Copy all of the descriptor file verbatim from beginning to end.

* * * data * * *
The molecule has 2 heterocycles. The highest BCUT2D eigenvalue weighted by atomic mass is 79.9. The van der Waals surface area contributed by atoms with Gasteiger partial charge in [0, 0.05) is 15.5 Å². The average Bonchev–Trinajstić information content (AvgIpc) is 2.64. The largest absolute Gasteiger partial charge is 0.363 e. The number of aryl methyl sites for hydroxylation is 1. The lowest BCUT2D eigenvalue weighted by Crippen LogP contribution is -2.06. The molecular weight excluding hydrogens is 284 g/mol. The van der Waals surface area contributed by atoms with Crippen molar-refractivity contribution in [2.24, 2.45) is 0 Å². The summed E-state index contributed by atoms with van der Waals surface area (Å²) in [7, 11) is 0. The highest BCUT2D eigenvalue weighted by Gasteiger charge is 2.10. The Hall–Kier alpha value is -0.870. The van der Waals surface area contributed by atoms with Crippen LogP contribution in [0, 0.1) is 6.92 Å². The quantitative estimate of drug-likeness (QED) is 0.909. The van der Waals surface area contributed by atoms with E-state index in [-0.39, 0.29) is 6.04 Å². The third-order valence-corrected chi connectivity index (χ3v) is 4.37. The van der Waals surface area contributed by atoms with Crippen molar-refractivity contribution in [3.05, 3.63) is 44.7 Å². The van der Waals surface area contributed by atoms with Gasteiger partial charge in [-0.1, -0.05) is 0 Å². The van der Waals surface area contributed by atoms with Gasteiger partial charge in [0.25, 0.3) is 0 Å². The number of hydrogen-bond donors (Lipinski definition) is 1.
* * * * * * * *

The molecule has 2 heterocycles. The highest BCUT2D eigenvalue weighted by atomic mass is 79.9. The van der Waals surface area contributed by atoms with Gasteiger partial charge in [0, 0.05) is 15.5 Å². The average Bonchev–Trinajstić information content (AvgIpc) is 2.64. The largest absolute Gasteiger partial charge is 0.363 e. The number of aryl methyl sites for hydroxylation is 1. The lowest BCUT2D eigenvalue weighted by Crippen LogP contribution is -2.06. The molecular weight excluding hydrogens is 284 g/mol. The van der Waals surface area contributed by atoms with Crippen molar-refractivity contribution in [2.24, 2.45) is 0 Å². The summed E-state index contributed by atoms with van der Waals surface area (Å²) in [7, 11) is 0. The highest BCUT2D eigenvalue weighted by Gasteiger charge is 2.10. The Hall–Kier alpha value is -0.870. The van der Waals surface area contributed by atoms with Crippen LogP contribution in [0, 0.1) is 6.92 Å². The quantitative estimate of drug-likeness (QED) is 0.909. The van der Waals surface area contributed by atoms with E-state index in [-0.39, 0.29) is 6.04 Å². The third-order valence-corrected chi connectivity index (χ3v) is 4.37. The van der Waals surface area contributed by atoms with Crippen molar-refractivity contribution in [3.05, 3.63) is 44.7 Å². The van der Waals surface area contributed by atoms with Gasteiger partial charge in [-0.1, -0.05) is 0 Å². The van der Waals surface area contributed by atoms with Gasteiger partial charge in [0.25, 0.3) is 0 Å². The number of hydrogen-bond donors (Lipinski definition) is 1.